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Thematic analysis of psychiatric patients' perceptions of nursing staff

Research output: Contribution to journalArticle

Published copy (DOI)


  • Duncan Stewart
  • Heather Burrow
  • Alex Duckworth
  • Jasbir Dhillon
  • Sarah Fife
  • Siobhan Kelly
  • Sophie Marsh-Picksley
  • Emma Massey
  • John O'Sullivan
  • Maria Qureshi
  • Steve Wright
  • Len Bowers


Publication details

JournalInternational Journal of Mental Health Nursing
DatePublished - Feb 2015
Issue number1
Number of pages9
Pages (from-to)82-90
Original languageEnglish


Therapeutic and informal interactions with nurses are integral to the quality of care that psychiatric patients receive. How well these interactions are performed, and their impact on the experience and outcomes of inpatient care, have not been subject to systematic evaluation. The aim of the present study was to examine patients' perceptions of the personal and professional qualities of nursing staff and how these contribute to the ward environment. Patients (n = 119) from 16 acute psychiatric wards were interviewed using a schedule developed by a service-user researcher. Transcriptions of interviews were coded and organized into six themes: staff duties, staff disposition, control, communication and engagement, therapeutic ward environment, and consistency. Patients recognized that nurses have a difficult and stressful job, but frequently expressed feelings of anger, frustration, and hopelessness about their experience of the wards. Patients frequently felt that nursing staff did not understand issues from their perspective or attempt to empathize with them. The findings indicate poorly-communicated and inconsistent care. Initiatives to improve patients' experiences of acute psychiatric wards are urgently needed.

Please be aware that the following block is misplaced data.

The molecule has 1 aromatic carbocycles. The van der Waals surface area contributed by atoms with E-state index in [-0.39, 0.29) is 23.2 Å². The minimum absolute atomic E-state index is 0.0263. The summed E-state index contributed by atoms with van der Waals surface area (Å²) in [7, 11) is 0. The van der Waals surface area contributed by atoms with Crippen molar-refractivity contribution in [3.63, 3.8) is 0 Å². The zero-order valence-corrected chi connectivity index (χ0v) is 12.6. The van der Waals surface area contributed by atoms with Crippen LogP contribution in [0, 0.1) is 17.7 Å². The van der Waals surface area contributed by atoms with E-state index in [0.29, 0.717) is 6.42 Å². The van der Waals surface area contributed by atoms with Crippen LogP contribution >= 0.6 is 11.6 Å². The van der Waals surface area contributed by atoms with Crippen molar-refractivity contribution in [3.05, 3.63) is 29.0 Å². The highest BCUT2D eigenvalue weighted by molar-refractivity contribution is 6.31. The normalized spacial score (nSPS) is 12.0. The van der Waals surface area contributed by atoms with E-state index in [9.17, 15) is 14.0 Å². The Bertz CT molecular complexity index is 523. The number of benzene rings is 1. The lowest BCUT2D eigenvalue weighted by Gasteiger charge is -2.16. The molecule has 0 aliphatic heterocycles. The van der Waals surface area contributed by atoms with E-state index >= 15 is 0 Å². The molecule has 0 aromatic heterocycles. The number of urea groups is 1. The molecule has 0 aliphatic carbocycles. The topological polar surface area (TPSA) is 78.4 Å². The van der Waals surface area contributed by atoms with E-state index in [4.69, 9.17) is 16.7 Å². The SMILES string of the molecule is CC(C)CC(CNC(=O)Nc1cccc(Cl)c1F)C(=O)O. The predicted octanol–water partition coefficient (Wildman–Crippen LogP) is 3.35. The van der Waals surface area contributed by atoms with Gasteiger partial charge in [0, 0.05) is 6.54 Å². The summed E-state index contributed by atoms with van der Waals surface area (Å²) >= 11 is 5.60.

Bibliographical note

© 2014 Australian College of Mental Health Nurses Inc.

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